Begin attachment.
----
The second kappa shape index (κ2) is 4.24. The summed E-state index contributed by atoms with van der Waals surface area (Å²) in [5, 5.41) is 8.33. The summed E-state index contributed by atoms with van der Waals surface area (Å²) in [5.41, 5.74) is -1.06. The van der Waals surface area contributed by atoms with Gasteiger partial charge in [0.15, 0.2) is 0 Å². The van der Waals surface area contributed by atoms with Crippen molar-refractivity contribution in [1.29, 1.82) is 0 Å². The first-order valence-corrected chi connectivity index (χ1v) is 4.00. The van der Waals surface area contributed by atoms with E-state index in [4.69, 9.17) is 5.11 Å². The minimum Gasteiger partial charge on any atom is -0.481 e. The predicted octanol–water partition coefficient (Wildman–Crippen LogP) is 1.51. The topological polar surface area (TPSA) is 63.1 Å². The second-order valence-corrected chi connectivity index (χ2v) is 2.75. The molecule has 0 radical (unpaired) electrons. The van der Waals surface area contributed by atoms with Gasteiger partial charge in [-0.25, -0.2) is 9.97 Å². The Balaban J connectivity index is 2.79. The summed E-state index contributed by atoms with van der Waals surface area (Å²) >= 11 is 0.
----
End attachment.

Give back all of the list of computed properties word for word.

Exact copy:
The second kappa shape index (κ2) is 4.24. The summed E-state index contributed by atoms with van der Waals surface area (Å²) in [5, 5.41) is 8.33. The summed E-state index contributed by atoms with van der Waals surface area (Å²) in [5.41, 5.74) is -1.06. The van der Waals surface area contributed by atoms with Gasteiger partial charge in [0.15, 0.2) is 0 Å². The van der Waals surface area contributed by atoms with Crippen molar-refractivity contribution in [1.29, 1.82) is 0 Å². The first-order valence-corrected chi connectivity index (χ1v) is 4.00. The van der Waals surface area contributed by atoms with E-state index in [4.69, 9.17) is 5.11 Å². The minimum Gasteiger partial charge on any atom is -0.481 e. The predicted octanol–water partition coefficient (Wildman–Crippen LogP) is 1.51. The topological polar surface area (TPSA) is 63.1 Å². The second-order valence-corrected chi connectivity index (χ2v) is 2.75. The molecule has 0 radical (unpaired) electrons. The van der Waals surface area contributed by atoms with Gasteiger partial charge in [-0.25, -0.2) is 9.97 Å². The Balaban J connectivity index is 2.79. The summed E-state index contributed by atoms with van der Waals surface area (Å²) >= 11 is 0.